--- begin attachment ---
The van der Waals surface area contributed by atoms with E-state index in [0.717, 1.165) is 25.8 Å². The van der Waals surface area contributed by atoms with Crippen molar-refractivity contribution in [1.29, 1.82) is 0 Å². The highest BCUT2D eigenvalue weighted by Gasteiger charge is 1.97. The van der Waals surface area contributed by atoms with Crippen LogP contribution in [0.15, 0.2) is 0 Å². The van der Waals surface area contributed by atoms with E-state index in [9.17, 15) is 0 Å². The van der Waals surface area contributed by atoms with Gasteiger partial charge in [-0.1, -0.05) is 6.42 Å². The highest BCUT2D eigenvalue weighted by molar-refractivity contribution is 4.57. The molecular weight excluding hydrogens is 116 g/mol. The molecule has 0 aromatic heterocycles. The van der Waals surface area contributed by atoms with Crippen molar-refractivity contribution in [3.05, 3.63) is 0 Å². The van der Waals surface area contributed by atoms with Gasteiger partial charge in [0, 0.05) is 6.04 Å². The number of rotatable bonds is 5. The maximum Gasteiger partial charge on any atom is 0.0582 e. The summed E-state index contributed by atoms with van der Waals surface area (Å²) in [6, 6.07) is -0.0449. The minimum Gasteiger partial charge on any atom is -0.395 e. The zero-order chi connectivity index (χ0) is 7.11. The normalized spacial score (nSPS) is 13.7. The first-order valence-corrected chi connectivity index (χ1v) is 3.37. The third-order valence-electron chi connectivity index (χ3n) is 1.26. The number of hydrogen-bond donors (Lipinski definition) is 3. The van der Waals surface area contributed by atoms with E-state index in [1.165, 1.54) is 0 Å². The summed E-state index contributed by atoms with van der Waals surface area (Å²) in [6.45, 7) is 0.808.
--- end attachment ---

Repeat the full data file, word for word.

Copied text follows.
The van der Waals surface area contributed by atoms with E-state index in [0.717, 1.165) is 25.8 Å². The van der Waals surface area contributed by atoms with Crippen molar-refractivity contribution in [1.29, 1.82) is 0 Å². The highest BCUT2D eigenvalue weighted by Gasteiger charge is 1.97. The van der Waals surface area contributed by atoms with Crippen LogP contribution in [0.15, 0.2) is 0 Å². The van der Waals surface area contributed by atoms with E-state index in [9.17, 15) is 0 Å². The van der Waals surface area contributed by atoms with Gasteiger partial charge in [-0.1, -0.05) is 6.42 Å². The highest BCUT2D eigenvalue weighted by molar-refractivity contribution is 4.57. The molecular weight excluding hydrogens is 116 g/mol. The molecule has 0 aromatic heterocycles. The van der Waals surface area contributed by atoms with Crippen molar-refractivity contribution in [3.05, 3.63) is 0 Å². The van der Waals surface area contributed by atoms with Gasteiger partial charge in [0, 0.05) is 6.04 Å². The number of rotatable bonds is 5. The maximum Gasteiger partial charge on any atom is 0.0582 e. The summed E-state index contributed by atoms with van der Waals surface area (Å²) in [6, 6.07) is -0.0449. The minimum Gasteiger partial charge on any atom is -0.395 e. The zero-order chi connectivity index (χ0) is 7.11. The normalized spacial score (nSPS) is 13.7. The first-order valence-corrected chi connectivity index (χ1v) is 3.37. The third-order valence-electron chi connectivity index (χ3n) is 1.26. The number of hydrogen-bond donors (Lipinski definition) is 3. The van der Waals surface area contributed by atoms with E-state index in [1.165, 1.54) is 0 Å². The summed E-state index contributed by atoms with van der Waals surface area (Å²) in [6.45, 7) is 0.808.